Family Business Center of Pioneer Valley

Family Business Center of Pioneer Valley


  1. Recognize the imbalance. Buyers buy regularly; sellers seldom sell more than once. It is not an even match. Prepare accordingly.
  2. Look beyond the pitch. Suitors aim to please. Owners tend to rule. Investigate buyers.
  3. Be realistic. Art is "Auction"ed; houses are sold slowly. Most businesses are analogous to houses.
  4. Commit to explore, not to sell. Go slowly before shaking hands on a price.
  5. Get ready early. After an "Agreement in principle", delay equals risk, and incomplete papers will postpone the closing.
  6. Sell future profits. Document these expectations.
  7. Assume nothing. Run the business, right up to the closing, as if it will be yours indefinitely. It might be. Decisions made in anticipation of a closing can be costly.
  8. Invest in audited financial statements. Financial statements assume huge importance; more than ever before. They permit you to (1) close faster (less investigation), (2) make fewer, shorter guarantees, and (3) demand more cash at the closing. Audited financial statements make you more nimble. With them you can switch readily among suitors; you may not want to, but buyers will know you could. Buyers seek confidence in future performance; past performance, audited, is the best indicator. Higher confidence equals higher price.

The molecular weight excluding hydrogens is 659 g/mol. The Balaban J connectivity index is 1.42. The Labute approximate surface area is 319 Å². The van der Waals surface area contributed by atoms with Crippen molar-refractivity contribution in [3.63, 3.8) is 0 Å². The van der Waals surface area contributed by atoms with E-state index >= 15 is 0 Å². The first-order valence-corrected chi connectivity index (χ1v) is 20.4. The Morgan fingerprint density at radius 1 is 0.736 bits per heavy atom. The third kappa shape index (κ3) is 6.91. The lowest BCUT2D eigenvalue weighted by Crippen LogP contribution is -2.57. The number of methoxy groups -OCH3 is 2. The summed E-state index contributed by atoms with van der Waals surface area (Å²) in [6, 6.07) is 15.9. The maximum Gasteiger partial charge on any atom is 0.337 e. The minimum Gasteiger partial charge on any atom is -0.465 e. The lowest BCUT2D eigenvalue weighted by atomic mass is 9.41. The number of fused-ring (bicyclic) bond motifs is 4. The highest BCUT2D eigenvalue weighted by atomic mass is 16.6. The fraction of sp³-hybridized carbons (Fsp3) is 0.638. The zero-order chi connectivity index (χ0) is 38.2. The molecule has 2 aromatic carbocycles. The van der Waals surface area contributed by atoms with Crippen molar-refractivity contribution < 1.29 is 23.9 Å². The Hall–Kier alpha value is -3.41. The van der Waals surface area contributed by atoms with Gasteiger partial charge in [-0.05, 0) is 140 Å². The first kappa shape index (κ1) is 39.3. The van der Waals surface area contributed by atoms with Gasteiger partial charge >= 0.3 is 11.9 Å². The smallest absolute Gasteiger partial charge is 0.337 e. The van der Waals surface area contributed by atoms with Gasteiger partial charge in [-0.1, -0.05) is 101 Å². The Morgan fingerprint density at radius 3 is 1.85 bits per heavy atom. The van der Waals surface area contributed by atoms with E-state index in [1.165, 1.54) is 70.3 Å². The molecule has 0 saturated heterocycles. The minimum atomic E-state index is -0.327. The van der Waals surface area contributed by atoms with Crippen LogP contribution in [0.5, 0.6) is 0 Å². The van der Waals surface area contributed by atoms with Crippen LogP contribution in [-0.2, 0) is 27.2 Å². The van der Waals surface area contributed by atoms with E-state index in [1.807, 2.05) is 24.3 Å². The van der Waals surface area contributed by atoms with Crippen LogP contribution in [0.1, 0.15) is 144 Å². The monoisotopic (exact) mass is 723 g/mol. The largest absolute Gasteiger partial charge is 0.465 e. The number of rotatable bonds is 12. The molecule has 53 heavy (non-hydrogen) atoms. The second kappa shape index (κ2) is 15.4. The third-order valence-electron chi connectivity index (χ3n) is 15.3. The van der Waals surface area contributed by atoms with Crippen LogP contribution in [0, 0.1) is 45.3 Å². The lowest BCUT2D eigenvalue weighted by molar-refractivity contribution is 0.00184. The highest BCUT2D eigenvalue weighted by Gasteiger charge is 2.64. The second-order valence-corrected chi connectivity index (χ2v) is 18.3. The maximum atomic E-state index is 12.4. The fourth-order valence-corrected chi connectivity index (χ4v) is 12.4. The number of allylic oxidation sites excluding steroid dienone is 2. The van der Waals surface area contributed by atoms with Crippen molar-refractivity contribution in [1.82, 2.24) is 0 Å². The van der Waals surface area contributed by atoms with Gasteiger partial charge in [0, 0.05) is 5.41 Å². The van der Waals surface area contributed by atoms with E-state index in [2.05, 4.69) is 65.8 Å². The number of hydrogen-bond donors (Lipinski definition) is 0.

9. Understand the financing. Before signing anything, know the buyer's financing plans. Know the sources of equity, bank debt, or subordinated debt. What will the balance sheet look like after the closing? You should know, but you won't be told unless you ask.
  10. Remain on guard. Competition among buyers is a powerful force to protect you in negotiations: it often breaks down, to the seller's disadvantage, after an agreement in principle is signed.
  11. Disclose everything. Problems uncovered late threaten both the price and the deal itself.
  12. Take charge. Experienced professionals can coach, but you must execute. You have the big economic stake, and you, unlike your advisors, may go to work for years for the new company. Don't give up the helm.

This is excerpted from How to Sell your Business (and get what you want!) (244 pages, Gwent Press, 1998/$24.95) by Colin Gabriel. See a detailed Table of Contents at on the Internet.

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